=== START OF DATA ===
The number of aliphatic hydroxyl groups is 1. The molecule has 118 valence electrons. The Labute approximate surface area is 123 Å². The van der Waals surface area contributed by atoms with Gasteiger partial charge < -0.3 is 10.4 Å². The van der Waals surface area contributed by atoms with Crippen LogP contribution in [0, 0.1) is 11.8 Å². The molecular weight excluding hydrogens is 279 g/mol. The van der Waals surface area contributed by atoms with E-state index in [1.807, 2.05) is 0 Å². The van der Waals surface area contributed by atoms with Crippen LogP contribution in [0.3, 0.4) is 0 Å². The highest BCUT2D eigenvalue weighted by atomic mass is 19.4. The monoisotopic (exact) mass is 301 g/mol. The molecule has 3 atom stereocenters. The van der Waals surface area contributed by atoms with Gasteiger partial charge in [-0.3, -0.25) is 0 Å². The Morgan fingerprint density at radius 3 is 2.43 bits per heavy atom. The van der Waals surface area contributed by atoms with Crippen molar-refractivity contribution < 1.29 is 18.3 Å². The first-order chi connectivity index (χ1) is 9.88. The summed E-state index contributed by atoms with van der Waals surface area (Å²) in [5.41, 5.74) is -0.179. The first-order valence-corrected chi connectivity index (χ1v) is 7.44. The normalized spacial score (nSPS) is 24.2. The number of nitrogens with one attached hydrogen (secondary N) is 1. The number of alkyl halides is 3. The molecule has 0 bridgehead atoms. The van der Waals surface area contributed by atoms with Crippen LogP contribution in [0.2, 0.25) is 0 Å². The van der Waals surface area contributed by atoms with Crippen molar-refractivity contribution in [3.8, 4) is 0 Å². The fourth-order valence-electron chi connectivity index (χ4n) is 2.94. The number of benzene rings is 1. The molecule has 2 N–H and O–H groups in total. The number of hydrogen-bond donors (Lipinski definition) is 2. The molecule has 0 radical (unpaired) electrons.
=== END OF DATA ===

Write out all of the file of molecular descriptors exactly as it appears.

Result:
The number of aliphatic hydroxyl groups is 1. The molecule has 118 valence electrons. The Labute approximate surface area is 123 Å². The van der Waals surface area contributed by atoms with Gasteiger partial charge < -0.3 is 10.4 Å². The van der Waals surface area contributed by atoms with Crippen LogP contribution in [0, 0.1) is 11.8 Å². The molecular weight excluding hydrogens is 279 g/mol. The van der Waals surface area contributed by atoms with E-state index in [1.807, 2.05) is 0 Å². The van der Waals surface area contributed by atoms with Crippen LogP contribution in [0.3, 0.4) is 0 Å². The highest BCUT2D eigenvalue weighted by atomic mass is 19.4. The monoisotopic (exact) mass is 301 g/mol. The molecule has 3 atom stereocenters. The van der Waals surface area contributed by atoms with Gasteiger partial charge in [-0.3, -0.25) is 0 Å². The Morgan fingerprint density at radius 3 is 2.43 bits per heavy atom. The van der Waals surface area contributed by atoms with Crippen molar-refractivity contribution < 1.29 is 18.3 Å². The first-order chi connectivity index (χ1) is 9.88. The summed E-state index contributed by atoms with van der Waals surface area (Å²) in [5.41, 5.74) is -0.179. The first-order valence-corrected chi connectivity index (χ1v) is 7.44. The normalized spacial score (nSPS) is 24.2. The number of nitrogens with one attached hydrogen (secondary N) is 1. The number of alkyl halides is 3. The molecule has 0 bridgehead atoms. The van der Waals surface area contributed by atoms with Crippen LogP contribution in [0.2, 0.25) is 0 Å². The van der Waals surface area contributed by atoms with Crippen molar-refractivity contribution in [3.8, 4) is 0 Å². The fourth-order valence-electron chi connectivity index (χ4n) is 2.94. The number of benzene rings is 1. The molecule has 2 N–H and O–H groups in total. The number of hydrogen-bond donors (Lipinski definition) is 2. The molecule has 0 radical (unpaired) electrons.